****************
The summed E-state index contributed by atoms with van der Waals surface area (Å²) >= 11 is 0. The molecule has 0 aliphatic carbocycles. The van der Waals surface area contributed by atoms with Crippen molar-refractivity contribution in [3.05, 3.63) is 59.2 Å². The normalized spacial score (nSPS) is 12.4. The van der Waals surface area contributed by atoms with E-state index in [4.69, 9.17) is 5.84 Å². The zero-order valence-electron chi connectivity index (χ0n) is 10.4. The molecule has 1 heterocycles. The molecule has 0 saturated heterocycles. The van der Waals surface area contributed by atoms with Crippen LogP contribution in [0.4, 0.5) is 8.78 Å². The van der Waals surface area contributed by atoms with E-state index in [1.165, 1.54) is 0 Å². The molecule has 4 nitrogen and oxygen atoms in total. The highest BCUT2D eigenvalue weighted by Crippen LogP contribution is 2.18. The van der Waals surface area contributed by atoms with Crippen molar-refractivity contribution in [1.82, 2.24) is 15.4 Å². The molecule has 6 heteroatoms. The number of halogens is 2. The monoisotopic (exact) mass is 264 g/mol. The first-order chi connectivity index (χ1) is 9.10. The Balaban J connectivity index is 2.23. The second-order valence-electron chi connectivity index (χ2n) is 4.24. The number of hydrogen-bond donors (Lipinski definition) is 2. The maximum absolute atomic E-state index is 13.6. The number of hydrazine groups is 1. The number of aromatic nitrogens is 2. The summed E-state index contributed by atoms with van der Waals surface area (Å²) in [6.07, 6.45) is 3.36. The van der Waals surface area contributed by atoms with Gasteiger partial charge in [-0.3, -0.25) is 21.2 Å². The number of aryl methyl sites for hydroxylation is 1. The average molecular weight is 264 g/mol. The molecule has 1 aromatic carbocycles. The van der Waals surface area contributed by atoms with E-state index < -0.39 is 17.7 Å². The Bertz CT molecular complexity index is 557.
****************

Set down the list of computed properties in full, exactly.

The summed E-state index contributed by atoms with van der Waals surface area (Å²) >= 11 is 0. The molecule has 0 aliphatic carbocycles. The van der Waals surface area contributed by atoms with Crippen molar-refractivity contribution in [3.05, 3.63) is 59.2 Å². The normalized spacial score (nSPS) is 12.4. The van der Waals surface area contributed by atoms with E-state index in [4.69, 9.17) is 5.84 Å². The zero-order valence-electron chi connectivity index (χ0n) is 10.4. The molecule has 1 heterocycles. The molecule has 0 saturated heterocycles. The van der Waals surface area contributed by atoms with Crippen LogP contribution in [0.4, 0.5) is 8.78 Å². The van der Waals surface area contributed by atoms with E-state index in [1.165, 1.54) is 0 Å². The molecule has 4 nitrogen and oxygen atoms in total. The highest BCUT2D eigenvalue weighted by Crippen LogP contribution is 2.18. The van der Waals surface area contributed by atoms with Crippen molar-refractivity contribution in [1.82, 2.24) is 15.4 Å². The molecule has 6 heteroatoms. The number of halogens is 2. The monoisotopic (exact) mass is 264 g/mol. The first-order chi connectivity index (χ1) is 9.10. The Balaban J connectivity index is 2.23. The second-order valence-electron chi connectivity index (χ2n) is 4.24. The number of hydrogen-bond donors (Lipinski definition) is 2. The maximum absolute atomic E-state index is 13.6. The number of hydrazine groups is 1. The number of aromatic nitrogens is 2. The summed E-state index contributed by atoms with van der Waals surface area (Å²) in [6.07, 6.45) is 3.36. The van der Waals surface area contributed by atoms with Gasteiger partial charge in [-0.3, -0.25) is 21.2 Å². The number of aryl methyl sites for hydroxylation is 1. The average molecular weight is 264 g/mol. The molecule has 1 aromatic carbocycles. The van der Waals surface area contributed by atoms with E-state index < -0.39 is 17.7 Å². The Bertz CT molecular complexity index is 557.